Viet Nam News
Trần Vinh Tuyến, Deputy Chairman of HCM City People’s Committee talks to Tiền Phong (Vanguard) newspaper about the city’s resolve to return street pavements to pedestrians.
Will you please explain why HCM City has chosen only Nguyên Văn Chiêm Street and Bách Tùng Park as locations allowing street vending?
There are several reasons for City authorities to have selected the two streets. For example, Nguyên Văn Chiêm is not a main thoroughfare, but has many offices, parks and convenient coffee shops. So the decision to select Nguyễn Văn Chiêm Street as a street vending location is suitable.
Meanwhile, Bách Tùng Diệp Park is a popular venue for people to enjoy its fresh air or go for a stroll.
That’s why for the time being, HCM authorities have selected Nguyễn Văn Chiêm Street and Bách Tùng Park as two areas to pilot street vending.
With this decision, just a hundred households have been given the right to earn a living through street vending. Don’t you think that number is too low?
As I’ve mentioned above, this is a pilot project. Before choosing which households are allowed to open a shop on Nguyễn Văn Chiêm Street, we’ll come up with certain criteria for selection; including making sure the food served is clean and hygienic.
For people selling food in Bách Tùng Diệp Park, the city will give priority to those offering a special delicacy.
By now the city authorities have instructed the People’s Committee in precinct No.1 to find solutions for people who have not been selected to open shops on Nguyễn Văn Chiêm Street or set up stalls in Bách Tùng Diệp Park. We’ll try to help them find spaces in traditional markets. For those who have good expertise in cuisine we’ll try to help them to find a place to open their shops in “Phố Ngon” or on Nguyễn Văn Năm Street.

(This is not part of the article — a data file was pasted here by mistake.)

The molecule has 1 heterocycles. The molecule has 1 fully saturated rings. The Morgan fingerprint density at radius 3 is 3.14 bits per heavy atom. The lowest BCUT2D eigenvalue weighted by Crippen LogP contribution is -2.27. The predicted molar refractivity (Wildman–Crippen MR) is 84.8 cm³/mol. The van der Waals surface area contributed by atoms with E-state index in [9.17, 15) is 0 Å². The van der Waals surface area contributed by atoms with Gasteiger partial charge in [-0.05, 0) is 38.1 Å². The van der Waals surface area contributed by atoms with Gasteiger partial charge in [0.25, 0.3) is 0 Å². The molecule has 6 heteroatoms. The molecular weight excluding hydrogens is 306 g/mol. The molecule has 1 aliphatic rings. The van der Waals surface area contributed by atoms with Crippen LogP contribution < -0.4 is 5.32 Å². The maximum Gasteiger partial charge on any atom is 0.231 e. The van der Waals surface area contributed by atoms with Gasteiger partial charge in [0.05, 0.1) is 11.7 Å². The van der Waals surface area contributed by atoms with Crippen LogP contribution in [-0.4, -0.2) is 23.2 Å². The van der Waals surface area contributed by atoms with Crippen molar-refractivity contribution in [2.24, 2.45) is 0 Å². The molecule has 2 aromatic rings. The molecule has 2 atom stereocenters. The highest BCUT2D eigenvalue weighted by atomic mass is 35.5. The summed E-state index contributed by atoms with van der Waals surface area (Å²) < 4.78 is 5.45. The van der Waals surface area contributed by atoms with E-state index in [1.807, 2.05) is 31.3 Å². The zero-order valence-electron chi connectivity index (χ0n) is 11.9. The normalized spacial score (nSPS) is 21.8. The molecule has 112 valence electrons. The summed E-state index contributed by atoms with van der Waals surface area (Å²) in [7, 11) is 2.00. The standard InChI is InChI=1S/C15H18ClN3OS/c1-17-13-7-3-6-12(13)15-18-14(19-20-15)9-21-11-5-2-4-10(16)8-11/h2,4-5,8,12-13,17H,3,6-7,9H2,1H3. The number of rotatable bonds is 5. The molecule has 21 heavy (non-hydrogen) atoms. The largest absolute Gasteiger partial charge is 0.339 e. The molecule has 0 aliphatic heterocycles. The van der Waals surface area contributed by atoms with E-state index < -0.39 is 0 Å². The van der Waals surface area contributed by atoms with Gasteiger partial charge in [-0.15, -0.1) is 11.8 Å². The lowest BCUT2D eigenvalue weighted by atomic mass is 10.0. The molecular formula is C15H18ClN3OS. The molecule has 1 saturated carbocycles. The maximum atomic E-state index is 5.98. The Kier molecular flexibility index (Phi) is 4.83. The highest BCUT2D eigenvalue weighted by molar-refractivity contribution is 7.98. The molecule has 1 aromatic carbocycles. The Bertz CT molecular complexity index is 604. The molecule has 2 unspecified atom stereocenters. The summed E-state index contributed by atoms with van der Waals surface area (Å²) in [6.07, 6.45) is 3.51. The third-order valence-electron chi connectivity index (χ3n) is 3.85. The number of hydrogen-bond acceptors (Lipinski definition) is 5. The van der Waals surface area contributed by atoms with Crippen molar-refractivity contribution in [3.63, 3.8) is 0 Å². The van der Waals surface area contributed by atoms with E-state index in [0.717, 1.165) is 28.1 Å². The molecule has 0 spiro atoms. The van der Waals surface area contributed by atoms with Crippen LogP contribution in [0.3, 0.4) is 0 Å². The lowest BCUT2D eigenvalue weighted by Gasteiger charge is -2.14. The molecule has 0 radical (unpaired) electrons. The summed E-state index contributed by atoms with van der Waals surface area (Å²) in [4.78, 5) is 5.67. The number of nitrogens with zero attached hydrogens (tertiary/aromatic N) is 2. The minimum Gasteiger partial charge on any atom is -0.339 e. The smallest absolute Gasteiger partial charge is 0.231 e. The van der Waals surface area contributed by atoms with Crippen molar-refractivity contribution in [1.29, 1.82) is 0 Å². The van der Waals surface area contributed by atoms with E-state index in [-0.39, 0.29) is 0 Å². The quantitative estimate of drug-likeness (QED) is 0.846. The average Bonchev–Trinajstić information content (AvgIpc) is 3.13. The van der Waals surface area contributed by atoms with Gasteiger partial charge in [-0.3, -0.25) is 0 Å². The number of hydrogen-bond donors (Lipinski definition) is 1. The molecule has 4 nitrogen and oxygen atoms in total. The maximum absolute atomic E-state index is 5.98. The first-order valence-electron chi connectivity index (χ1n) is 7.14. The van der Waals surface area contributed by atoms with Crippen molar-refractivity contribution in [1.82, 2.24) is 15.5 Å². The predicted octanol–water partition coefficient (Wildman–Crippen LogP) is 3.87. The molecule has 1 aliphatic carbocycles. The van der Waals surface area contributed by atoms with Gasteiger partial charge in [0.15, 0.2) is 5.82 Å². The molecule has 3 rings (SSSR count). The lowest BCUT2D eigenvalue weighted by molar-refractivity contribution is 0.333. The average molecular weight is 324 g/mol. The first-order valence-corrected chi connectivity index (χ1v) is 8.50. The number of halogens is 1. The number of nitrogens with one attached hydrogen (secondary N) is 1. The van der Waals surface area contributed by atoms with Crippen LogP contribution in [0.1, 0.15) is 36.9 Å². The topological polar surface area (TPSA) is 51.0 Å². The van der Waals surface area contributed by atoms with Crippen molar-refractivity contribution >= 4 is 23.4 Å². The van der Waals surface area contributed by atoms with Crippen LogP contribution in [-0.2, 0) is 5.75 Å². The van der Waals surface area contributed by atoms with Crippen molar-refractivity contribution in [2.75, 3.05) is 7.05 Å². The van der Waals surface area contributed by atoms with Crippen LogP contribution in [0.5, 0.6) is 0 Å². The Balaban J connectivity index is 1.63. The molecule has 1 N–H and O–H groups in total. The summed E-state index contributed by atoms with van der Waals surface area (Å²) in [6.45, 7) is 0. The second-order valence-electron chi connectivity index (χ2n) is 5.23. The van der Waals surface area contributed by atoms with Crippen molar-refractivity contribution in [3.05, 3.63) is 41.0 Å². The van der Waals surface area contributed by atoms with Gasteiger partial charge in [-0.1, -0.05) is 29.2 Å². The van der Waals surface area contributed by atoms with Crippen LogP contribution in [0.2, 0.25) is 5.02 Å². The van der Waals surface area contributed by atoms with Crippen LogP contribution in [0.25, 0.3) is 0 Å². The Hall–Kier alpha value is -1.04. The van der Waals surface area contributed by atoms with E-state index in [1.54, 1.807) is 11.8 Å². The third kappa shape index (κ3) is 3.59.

For people in HCM City, Bạch Đằng Park is a good place for street sellers to earn a living. Why did city authorities decide to close business activities in the park in 2017?
When we talk about a park, the first thought that comes to mind is that it must be an open air and clean space in which people can go for a walk or do exercises. These days, at night time, the park is empty. So how can street vendors make their living there? On the other hand, the park is a very sensitive place and the traffic along Tôn Đức Thắng Street is very heavy. So if a market or fair is held there, it will likely cause traffic jams on Tôn Đức Thắng Street.
According to HCM City’s master plan of development, an underground commercial centre will be built in that area. So if we decide to set up a fair there its operation will be very short.
Why do city authorities not allow street sellers to operate along the walking streets of Nguyễn Huệ and Đồng Khởi?
This area already has a street book seller. And pretty soon, it will have a music corner, flower corner or other activities.
Will people who are allowed to set up street stalls on designated streets have to pay tax on their revenue?
For right now, the local government will advance the payments for the cost of setting up stalls. The stalls’ owners will then pay back the building cost when they make a profit. But paying revenue tax is the duty of all business people. This is written in the law. In the future, if they are successful in their business, they will have to pay some fee for using the road.
All we want to do for the poor at the moment is to help them escape poverty sustainably.
We have instructed the People’s Committees from 24 precincts and districts to conduct a quick investigation to clear street pavements while helping the affected poor people find a place to earn a living.
In which cases will affected people enjoy support from city authorities?
HCM City authorities vow to do their best to make sure that no one in the city will have to go hungry, lack running water, electricity or other essential living conditions. This is our duty! I should say that not only does city administration care for needy people, but also business people and the general public.
I understand that quite a lot of poor people have high self esteem and don’t ask authorities for help. But it’s our duty to find them and support them. It is our tradition “the haves should support the have nots”. — VNS